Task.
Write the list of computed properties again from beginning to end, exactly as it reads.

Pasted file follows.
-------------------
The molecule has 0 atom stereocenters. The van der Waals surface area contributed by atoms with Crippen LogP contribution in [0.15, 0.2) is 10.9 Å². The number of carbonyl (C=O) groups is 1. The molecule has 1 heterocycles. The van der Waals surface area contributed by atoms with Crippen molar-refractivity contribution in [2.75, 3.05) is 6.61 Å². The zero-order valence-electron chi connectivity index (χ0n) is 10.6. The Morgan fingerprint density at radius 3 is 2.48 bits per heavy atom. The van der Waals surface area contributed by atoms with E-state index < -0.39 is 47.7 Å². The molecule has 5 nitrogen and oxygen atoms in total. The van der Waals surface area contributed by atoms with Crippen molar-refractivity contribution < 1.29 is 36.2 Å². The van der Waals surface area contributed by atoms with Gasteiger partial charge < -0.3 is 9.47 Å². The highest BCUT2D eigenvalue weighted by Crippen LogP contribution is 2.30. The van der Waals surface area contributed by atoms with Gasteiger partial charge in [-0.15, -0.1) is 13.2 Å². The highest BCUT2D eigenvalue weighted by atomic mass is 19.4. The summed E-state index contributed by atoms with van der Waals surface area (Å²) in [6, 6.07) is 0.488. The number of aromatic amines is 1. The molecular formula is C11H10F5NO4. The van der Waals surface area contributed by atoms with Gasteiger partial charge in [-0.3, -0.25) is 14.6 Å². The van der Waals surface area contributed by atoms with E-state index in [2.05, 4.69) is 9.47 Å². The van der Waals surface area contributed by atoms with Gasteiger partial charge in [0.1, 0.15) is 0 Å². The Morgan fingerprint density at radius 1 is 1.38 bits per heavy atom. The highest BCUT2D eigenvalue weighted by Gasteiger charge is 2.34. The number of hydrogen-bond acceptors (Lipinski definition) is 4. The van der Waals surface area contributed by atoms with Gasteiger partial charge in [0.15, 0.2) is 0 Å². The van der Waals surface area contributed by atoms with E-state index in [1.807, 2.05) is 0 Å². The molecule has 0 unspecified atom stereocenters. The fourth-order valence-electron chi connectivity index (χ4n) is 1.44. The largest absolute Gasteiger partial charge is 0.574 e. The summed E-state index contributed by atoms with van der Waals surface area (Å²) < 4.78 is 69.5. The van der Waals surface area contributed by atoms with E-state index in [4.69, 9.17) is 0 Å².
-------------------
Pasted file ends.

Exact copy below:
The molecule has 0 atom stereocenters. The van der Waals surface area contributed by atoms with Crippen LogP contribution in [0.15, 0.2) is 10.9 Å². The number of carbonyl (C=O) groups is 1. The molecule has 1 heterocycles. The van der Waals surface area contributed by atoms with Crippen molar-refractivity contribution in [2.75, 3.05) is 6.61 Å². The zero-order valence-electron chi connectivity index (χ0n) is 10.6. The Morgan fingerprint density at radius 3 is 2.48 bits per heavy atom. The van der Waals surface area contributed by atoms with E-state index < -0.39 is 47.7 Å². The molecule has 5 nitrogen and oxygen atoms in total. The van der Waals surface area contributed by atoms with Crippen molar-refractivity contribution < 1.29 is 36.2 Å². The van der Waals surface area contributed by atoms with Gasteiger partial charge < -0.3 is 9.47 Å². The highest BCUT2D eigenvalue weighted by Crippen LogP contribution is 2.30. The van der Waals surface area contributed by atoms with Gasteiger partial charge in [-0.15, -0.1) is 13.2 Å². The highest BCUT2D eigenvalue weighted by atomic mass is 19.4. The summed E-state index contributed by atoms with van der Waals surface area (Å²) in [6, 6.07) is 0.488. The number of aromatic amines is 1. The molecular formula is C11H10F5NO4. The van der Waals surface area contributed by atoms with Gasteiger partial charge in [-0.3, -0.25) is 14.6 Å². The van der Waals surface area contributed by atoms with E-state index in [2.05, 4.69) is 9.47 Å². The van der Waals surface area contributed by atoms with Gasteiger partial charge in [0.1, 0.15) is 0 Å². The Morgan fingerprint density at radius 1 is 1.38 bits per heavy atom. The highest BCUT2D eigenvalue weighted by Gasteiger charge is 2.34. The number of hydrogen-bond acceptors (Lipinski definition) is 4. The van der Waals surface area contributed by atoms with Gasteiger partial charge in [0.15, 0.2) is 0 Å². The van der Waals surface area contributed by atoms with E-state index in [1.807, 2.05) is 0 Å². The molecule has 0 unspecified atom stereocenters. The fourth-order valence-electron chi connectivity index (χ4n) is 1.44. The largest absolute Gasteiger partial charge is 0.574 e. The summed E-state index contributed by atoms with van der Waals surface area (Å²) < 4.78 is 69.5. The van der Waals surface area contributed by atoms with E-state index in [4.69, 9.17) is 0 Å².